PUBLISHED: 11:53 16 December 2010 | UPDATED: 16:02 20 February 2013
Good Neighbours with...Great characters.Despite the demands of modern tourism, Winchcombe has retained its genuine, ancient quality, says Lady Ashcombe
Winchcombe and Sudeley have marched side by side in neighbourly good spirits for over a millennium. Well, perhaps I should say, mostly in good spirits, as like all fellow citizens living in close proximity, there are the occasional differences of opinion, inconsiderations and other exasperations that tend to ruffle feathers. We are not unlike an old married couple who have put up with each other's annoying habits for so long that we barely bother to comment, unless caught on a bad day.
Emma Dent, in her diary entry of May 3, 1879, wrote: "Long conversation with my housekeeper who told me many discouraging things of the ingratitude of Winchcombe people! I said how I have loved, prayed for, worked for, and devoted myself to Winchcombe and did not think there was any love in return."
Obviously something she had done had miffed the locals and Emma was enjoying a moment of self-pity. She, however, truly did devote her energies, interest and generosity to the community and is kindly remembered to this day for the many benefits she brought to the town.
Sudeley may be splendid and admirable in many ways, however some may not particularly choose this demanding flamboyant old lady as their ideal next-door neighbour in today's world. For a start, she gives noisy late into the night parties and entertainments for boisterous clients, attracts hordes of out-of-towners and their cars through narrow streets, particularly on fine summer days, and could be thought to appear proud and aloof in her grandeur on the edge of the town.
However, despite occasional niggles I see Winchcombe and Sudeley as great and supportive partners. In simple terms, the thousands of castle visitors bring business to Winchcombe and in turn Winchcombe not only provides Sudeley and the estate with an excellent and up-to-date back-up of services, but its ancient history and charming buildings add appeal and interest to tourists exploring the Cotswolds.
When I first arrived at Sudeley in the early 1960s, Winchcombe could be described as a sleepy backwater- an 'interruption' on the road between Cheltenham and Broadway - hardly gaining a mention in the guidebooks. I have a hazy memory of George the Barber, the butcher, Mrs Mason's popular sweet shop, and the George Inn where our weekend guests often slipped off to for a G and T before lunch under the guise of going for a healthy walk. My mother-in-law seemed unaware of the pre-luncheon drink custom that many of our friends enjoyed, although she did produce a silver tray with a bottle of sherry on occasions when entertaining more serious personages for lunch.
Broadway, Chipping Camden , Stow-on-the-Wold and Bourton-on-the-Water, were among the picturesque Cotswold villages to explore, maybe stopping to browse in an antique shop, before finding a pub or a hotel dining room for a traditional English meal. Over the years, as tourism became a principle activity in the Cotswolds, these towns have kept up with demands and a burgeoning of B & Bs, quaint shops, souvenir emporiums, country markets, elegant country house hotels, caf's and trendy restaurants - even shopping malls - have sprung up on the landscape. But often congested by coaches and sightseers these lovely towns, while catering to popular tastes, may have lost a measure of their original character.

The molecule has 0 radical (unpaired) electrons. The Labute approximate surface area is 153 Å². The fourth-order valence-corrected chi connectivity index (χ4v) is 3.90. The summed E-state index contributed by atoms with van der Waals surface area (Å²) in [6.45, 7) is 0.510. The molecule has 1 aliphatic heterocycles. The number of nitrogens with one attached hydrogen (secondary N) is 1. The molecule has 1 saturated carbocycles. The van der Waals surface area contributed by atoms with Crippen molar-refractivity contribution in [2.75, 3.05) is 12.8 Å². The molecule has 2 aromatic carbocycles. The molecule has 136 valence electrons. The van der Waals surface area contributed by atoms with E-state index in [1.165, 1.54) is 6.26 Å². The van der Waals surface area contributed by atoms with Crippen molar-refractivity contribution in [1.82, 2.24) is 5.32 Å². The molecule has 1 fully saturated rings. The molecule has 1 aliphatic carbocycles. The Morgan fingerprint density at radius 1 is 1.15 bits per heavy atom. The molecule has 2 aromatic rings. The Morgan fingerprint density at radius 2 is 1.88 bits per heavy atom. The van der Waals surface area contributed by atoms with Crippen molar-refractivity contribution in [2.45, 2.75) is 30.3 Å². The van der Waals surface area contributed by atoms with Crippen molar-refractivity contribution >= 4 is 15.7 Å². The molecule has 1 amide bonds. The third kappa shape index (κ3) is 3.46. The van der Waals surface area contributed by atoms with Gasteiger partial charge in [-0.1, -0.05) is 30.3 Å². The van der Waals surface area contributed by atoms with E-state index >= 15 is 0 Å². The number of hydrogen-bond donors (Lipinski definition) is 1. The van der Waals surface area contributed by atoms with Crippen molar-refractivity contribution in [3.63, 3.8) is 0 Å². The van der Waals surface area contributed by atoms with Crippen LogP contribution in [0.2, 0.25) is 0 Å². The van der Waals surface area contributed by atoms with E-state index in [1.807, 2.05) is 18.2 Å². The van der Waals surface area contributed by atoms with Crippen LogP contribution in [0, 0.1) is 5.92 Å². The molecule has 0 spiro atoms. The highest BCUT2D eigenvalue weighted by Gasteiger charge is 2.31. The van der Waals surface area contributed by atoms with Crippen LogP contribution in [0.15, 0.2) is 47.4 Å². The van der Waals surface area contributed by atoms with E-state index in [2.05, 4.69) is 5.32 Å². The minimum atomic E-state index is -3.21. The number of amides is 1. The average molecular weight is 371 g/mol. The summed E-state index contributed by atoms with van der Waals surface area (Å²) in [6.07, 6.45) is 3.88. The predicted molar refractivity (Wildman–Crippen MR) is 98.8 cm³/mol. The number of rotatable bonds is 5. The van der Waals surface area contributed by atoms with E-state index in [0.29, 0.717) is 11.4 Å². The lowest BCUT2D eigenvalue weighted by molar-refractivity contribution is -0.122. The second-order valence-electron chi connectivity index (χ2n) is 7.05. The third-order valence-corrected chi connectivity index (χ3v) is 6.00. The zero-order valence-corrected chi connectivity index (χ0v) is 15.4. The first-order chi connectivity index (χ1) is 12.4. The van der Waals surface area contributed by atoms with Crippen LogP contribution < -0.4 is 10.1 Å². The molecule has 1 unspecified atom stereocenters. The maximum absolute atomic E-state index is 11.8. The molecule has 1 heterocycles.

Winchcombe on the other hand has retained its genuine ancient quality, while also moving with the times, and providing locals and visitors alike with an impressive list of traditional and sophisticated shops, boutiques, B&Bs, a high-class hotel, restaurants, and services. There is nary a souvenir shop or coach park in sight and I have become impressed with the quality and variety of the shops, and businesses - which could stand up well in a more urbane community of worldly clientele.
A great ladies' day out, if you have already visited Sudeley that is, would be to arrive in Winchcombe mid-morning, browse the shops and specialist boutiques, go for a delicious light lunch at one of the many good eateries, and wind up with a relaxing beauty treatment in Bull Lane, or hair-styling in one of Winchcombe's fine hairdressers.
For those with less indulgent and more active interests there are many wonderful walks from the town. My favourite is down Vineyard Street to the River Isbourne and up the old Brockhampton Road to the glorious valley beyond the castle and on to Spoonley Villa to discover its Roman ruins where they lie abandoned in a dense wood. This, of course, is provided you have well and truly exhausted the delights of Sudeley and its magnificent gardens, which out of loyalty to the home team I must encourage you to visit often. It would be difficult to take in all of Sudeley and Winchcombe in one day, so I recommend a two or three-day visit.
Find out more about the historic town of Winchcombe at www.visitcotswoldsandsevernvale.gov.uk
Rose Week at Sudeley will be taking place between 8th to 14th June. There will be walking tours of the gardens with the Sudeley gardeners on Monday - Wednesday and Historic Garden Tours from Thursday - Sunday. Visit the website at www.sudeleycastle.co.uk for more information or call 01242 602308.